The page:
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Institut franco-allemand de sciences historiques et sociales now under dual Franco-German leadership
The Institut franco-allemand de sciences historiques et sociales (Franco-German Institute for Historical and Social Sciences) has a new leadership: After eleven years, Prof. Pierre Monnet has passed the baton on to historian Prof. Xenia von Tippelskirch and historian Dr. habil. Falk Bretschneider.
FRANKFURT. "France owes you a great deal of gratitude" – those are the words France's ambassador to Germany, H.E. François Delattre, had traveled all the way from Berlin to Frankfurt to say. He was addressing Prof. Pierre Monnet, outgoing director of the Institut franco-allemand de sciences historiques et sociales (IFRA-SHS / Institut français Frankfurt). At a ceremony, held in the Trude Simonsohn and Irmgard Heydorn Hall on Goethe University's Westend Campus, Monnet was bid farewell and the new dual leadership introduced. In the future, Prof. Xenia von Tippelskirch and Dr. habil Falk Bretschneider, both historians, will steer the institute's fortunes.
Medieval historian Pierre Monnet served as director of the institute from 2011 to 2022. Initially called Institut français d'histoire en Allemagne, it became the Institut franco-allemand de science historiques et sociales in 2015. Having already held a professorship at the École des hautes études en sciences sociales (EHESS) since 2005, Monnet received an adjunct professorship at Goethe University in 2013. Under his leadership, the institute's scientific projects and networks were developed further and its impact on Frankfurt's urban society strengthened, with formats such as the "Café Europa" in the Romanfabrik and the “EuropaDialoge" as part of the Forschungskolleg Humanwissenschaften. In his laudatory speech, Prof. Christophe Duhamelle, Director of the Centre interdisciplinaire d'études et de recherches sur l'Allemagne Paris, pointed to the deepening and the intensification of Franco-German cooperation as common threads throughout Monnet's tenure.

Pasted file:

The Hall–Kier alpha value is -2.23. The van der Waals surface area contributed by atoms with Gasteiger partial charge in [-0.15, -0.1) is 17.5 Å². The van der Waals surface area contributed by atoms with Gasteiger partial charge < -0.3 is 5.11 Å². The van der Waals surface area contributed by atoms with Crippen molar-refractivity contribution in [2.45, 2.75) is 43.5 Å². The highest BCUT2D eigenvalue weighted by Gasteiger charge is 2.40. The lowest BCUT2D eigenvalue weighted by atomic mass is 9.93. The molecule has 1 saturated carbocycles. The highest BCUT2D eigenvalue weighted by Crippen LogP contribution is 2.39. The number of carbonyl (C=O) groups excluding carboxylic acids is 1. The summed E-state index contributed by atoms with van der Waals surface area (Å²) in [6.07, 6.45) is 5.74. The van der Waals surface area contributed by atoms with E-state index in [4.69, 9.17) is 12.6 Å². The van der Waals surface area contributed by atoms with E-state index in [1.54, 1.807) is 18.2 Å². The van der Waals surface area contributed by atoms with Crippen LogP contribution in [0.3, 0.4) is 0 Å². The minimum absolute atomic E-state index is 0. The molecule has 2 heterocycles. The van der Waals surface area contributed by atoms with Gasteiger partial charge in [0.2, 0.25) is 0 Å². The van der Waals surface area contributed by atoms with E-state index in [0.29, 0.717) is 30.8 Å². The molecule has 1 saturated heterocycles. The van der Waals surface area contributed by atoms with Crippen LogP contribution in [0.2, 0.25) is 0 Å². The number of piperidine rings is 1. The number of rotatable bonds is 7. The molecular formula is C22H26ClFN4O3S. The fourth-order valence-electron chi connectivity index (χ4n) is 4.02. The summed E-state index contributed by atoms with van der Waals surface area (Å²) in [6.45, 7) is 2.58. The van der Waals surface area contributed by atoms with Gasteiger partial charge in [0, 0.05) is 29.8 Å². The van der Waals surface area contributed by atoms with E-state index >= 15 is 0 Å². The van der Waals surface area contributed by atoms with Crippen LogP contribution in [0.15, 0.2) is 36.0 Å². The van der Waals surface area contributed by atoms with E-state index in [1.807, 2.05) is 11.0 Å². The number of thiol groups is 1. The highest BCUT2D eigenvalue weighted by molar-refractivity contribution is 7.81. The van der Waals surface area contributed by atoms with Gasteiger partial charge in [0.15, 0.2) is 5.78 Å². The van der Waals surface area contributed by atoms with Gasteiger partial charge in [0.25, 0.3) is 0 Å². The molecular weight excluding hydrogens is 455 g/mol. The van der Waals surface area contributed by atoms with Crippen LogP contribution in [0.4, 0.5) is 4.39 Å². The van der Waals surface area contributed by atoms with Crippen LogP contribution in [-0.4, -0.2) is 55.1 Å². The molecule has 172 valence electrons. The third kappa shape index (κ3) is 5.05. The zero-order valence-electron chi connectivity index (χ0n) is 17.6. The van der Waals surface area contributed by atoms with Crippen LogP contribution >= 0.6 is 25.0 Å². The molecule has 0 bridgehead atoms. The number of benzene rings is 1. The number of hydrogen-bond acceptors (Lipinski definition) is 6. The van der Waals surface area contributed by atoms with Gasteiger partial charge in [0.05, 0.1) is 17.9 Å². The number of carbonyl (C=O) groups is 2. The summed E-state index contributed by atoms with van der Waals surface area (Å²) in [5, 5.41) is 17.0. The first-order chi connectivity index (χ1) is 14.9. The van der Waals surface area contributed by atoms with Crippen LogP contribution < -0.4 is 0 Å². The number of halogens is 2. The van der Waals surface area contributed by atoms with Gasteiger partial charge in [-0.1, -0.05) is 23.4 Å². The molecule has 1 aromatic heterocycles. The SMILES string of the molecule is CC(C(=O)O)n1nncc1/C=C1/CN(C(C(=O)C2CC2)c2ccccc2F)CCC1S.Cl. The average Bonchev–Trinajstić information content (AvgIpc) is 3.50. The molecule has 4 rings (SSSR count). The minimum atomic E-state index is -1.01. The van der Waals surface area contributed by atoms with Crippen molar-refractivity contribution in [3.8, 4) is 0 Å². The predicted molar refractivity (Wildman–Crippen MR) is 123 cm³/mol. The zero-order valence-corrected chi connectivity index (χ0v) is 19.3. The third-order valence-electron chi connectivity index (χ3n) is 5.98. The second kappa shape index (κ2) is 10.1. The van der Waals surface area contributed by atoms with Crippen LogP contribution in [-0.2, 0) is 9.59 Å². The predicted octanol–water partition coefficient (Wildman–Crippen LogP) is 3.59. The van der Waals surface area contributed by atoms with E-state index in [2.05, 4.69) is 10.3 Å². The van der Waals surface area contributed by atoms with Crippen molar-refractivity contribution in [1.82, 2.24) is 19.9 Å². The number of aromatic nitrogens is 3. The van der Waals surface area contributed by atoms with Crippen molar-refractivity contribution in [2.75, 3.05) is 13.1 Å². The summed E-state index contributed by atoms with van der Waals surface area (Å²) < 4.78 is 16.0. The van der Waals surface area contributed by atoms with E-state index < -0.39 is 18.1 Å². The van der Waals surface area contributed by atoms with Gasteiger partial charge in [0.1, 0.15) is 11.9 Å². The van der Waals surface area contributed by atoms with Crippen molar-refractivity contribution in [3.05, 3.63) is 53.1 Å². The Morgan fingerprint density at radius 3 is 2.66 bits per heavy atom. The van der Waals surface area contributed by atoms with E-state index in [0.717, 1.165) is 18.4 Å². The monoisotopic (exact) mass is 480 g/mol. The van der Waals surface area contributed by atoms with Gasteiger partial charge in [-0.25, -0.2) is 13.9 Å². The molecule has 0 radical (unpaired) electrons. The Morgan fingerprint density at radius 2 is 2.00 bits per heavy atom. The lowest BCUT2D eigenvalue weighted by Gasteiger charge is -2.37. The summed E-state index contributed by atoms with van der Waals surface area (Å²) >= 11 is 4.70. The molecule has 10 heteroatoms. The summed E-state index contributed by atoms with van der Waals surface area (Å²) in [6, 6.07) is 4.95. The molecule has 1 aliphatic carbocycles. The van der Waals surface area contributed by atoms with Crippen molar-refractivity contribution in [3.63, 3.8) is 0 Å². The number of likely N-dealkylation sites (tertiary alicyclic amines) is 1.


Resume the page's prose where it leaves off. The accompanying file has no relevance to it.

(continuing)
"Goethe University thanks Prof. Monnet for his many years of commitment in establishing the IFRA and wishes the new Franco-German dual leadership, who will lead the institute into the future, much ambition, energy and success in the implementation of their plans. IFRA is our clear commitment to Franco-German scientific cooperation and to the strategic partnership with the EHESS. IFRA's research priorities yield synergies with topics pursued not only across all of Goethe University, but also within the framework of the Rhine-Main University Alliance, and in France," said Goethe University President Prof. Enrico Schleiff, adding: "Our actions have a strong signal effect and will promote positive developments in European research."
IFRA-SHS / Institut français Frankfurt is a Franco-German institution supported by the French Ministry for Europe and Foreign Affairs (MEAE), Goethe University and the École des hautes études en sciences sociales (EHESS) Paris. On the one hand, it carries out research and promotes scientific exchange between Germany and France in the field of humanities and social sciences. On the other, as the Institut français Frankfurt, it also serves as a French cultural institute that addresses a broad public with a rich cultural program all year round. With its Franco-German directorate, its international team and its dense network of cooperation partners, it is an important component of Franco-German and European academic exchange and intercultural cooperation.